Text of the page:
Coding for pectoralis major muscle tears In ICD-10 is not difficult once you understand that a pectoral major muscle tear is classified as a strain and that the pectoral major muscle is located in the thorax.
This article has been updated to reflect the FY 2023 ICD-10-CM coding guidelines.
Pectoralis Major Muscle Tears
Although pectoralis major muscle tears are rare, they are becoming more common as more individuals participate in physical exercise and high-impact contact sports, such as football and weightlifting.
According to the National Institutes of Health, a review was carried out on 20 patients who had a pectoralis major muscle repair between 2003 and 2011, and the results were as follows:
- All patients were men with an average age of 30 years (ages 20-55) when injured
- 60% of the patients suffered an injury while bench pressing, and 15% of the patients suffered while wrestling. Other mechanisms of injury included throwing a football and jet skiing
- The average time from injury to surgical repair was 3.8 months
In October 2019, the Journal of the American Academy of Orthopaedic Surgeons reported that most cases of pectoralis major ruptures occur from indirect trauma in active men between the ages of 20 and 40. There have been no reports of pectoralis major ruptures in females from this age group. However, there has been one case of a 49-year-old female who experienced a complete rupture and underwent a successful surgical fixation.
What is the Pectoralis Major Muscle?
The pectoralis major muscle is sometimes referred to as “pecs,” “chest muscle,” or “pectoral muscle” by bodybuilders and sports athletes. According to Physiopedia,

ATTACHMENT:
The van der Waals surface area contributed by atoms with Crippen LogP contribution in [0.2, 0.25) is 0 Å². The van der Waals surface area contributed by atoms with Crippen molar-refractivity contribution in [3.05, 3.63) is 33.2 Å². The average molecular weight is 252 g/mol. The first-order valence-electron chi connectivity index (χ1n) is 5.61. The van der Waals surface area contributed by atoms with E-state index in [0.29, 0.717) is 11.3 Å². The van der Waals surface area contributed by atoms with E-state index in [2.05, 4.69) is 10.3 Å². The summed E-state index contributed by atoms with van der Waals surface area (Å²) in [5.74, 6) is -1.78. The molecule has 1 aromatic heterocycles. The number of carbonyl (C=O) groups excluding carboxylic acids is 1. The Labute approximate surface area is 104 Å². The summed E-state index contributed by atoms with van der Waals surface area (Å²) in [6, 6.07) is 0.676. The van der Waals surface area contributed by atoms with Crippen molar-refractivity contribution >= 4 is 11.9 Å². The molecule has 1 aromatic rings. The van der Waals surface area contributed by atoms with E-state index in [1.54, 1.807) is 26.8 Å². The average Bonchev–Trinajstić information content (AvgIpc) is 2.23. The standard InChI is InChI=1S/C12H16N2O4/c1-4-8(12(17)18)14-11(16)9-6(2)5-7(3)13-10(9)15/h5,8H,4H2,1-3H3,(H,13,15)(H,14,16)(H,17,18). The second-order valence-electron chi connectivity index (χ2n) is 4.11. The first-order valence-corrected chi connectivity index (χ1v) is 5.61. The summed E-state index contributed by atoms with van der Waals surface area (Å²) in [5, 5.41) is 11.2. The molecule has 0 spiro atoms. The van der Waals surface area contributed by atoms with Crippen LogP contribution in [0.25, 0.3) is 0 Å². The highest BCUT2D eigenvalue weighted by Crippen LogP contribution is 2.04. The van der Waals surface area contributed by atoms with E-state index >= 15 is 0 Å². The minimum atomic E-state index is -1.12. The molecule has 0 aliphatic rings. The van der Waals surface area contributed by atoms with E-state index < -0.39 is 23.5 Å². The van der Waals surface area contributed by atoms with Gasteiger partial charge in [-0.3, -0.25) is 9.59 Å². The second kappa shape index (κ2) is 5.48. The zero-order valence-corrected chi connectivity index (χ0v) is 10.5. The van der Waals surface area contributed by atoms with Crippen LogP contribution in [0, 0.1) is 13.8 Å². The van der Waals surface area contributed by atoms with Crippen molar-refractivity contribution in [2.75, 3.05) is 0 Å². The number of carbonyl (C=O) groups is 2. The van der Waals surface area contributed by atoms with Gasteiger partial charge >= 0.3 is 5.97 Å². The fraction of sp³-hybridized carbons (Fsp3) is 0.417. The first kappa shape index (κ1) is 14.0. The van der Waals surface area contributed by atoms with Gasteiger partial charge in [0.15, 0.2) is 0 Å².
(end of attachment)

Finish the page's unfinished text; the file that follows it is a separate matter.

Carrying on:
StatPearls Publishing, the pectoralis major is the superior most and largest muscle of the anterior chest wall. This thick, fan-shaped muscle lies underneath the breast tissue and forms the anterior wall of the axilla. The pectoralis major attaches to the upper bone of the arm called the humerus and is divided into two parts. The clavicular head is the upper part, and the sternal head is the lower part.
The pectoralis major controls various actions in order to move the shoulder joint:
- Clavicular head flexes the humerus, as in throwing an underhand ball
- Sternocostal head adducts the humerus, as when flapping the arms
- Pectoralis major medially rotates the humerus, as when arm wrestling
- Pectoralis major keeps the arm attached to the trunk
The muscle fibers of the pectoralis end in a flat tendon, which is inserted into a groove called the intertubercular sulcus, in the upper humerus located in the upper arm.
Pectoralis Major Muscle Tears/Ruptures
The pectoralis major may tear or rupture in various parts of the muscle, with the most common being a rupture of the tendon off the humerus bone.
Other parts of the muscle where tears may occur are within the muscle belly or at the muscle and tendon (musculotendinous junction).
The muscle can also tear off the sternum, but this is quite rare.
A patient who has had a rupture of the pectoralis muscle may complain of a sharp tearing sensation. There will be resistance when he attempts to rotate his arm inward and toward his chest (adduction and internal rotation). The shoulder may also be painful and weak.
On examination, there will be swelling and bruising, palpable effect and misshapen anterior axillary fold, weakness with adduction, and internal rotation.
A partial rupture or an injury that basically tears in the muscle may not require surgical treatment. Instead, a sling may be used to immobilize the injury, along with ice, rest, and Advil for pain relief.
Surgical treatment is recommended if the tendon has been torn away from the bone, especially when it involves high-level athletes. An MRI (magnetic resonance imaging) is typically done to make the diagnosis, and the earlier the surgery, the better the outcome, according to the National Institutes of Health.
In ICD-10-CM, an acute traumatic tear or rupture of a muscle or tendon is classified as a strain (think sTrain = tendon/muscle/fascia). A strain may be an overstretched muscle or a partial or complete tear.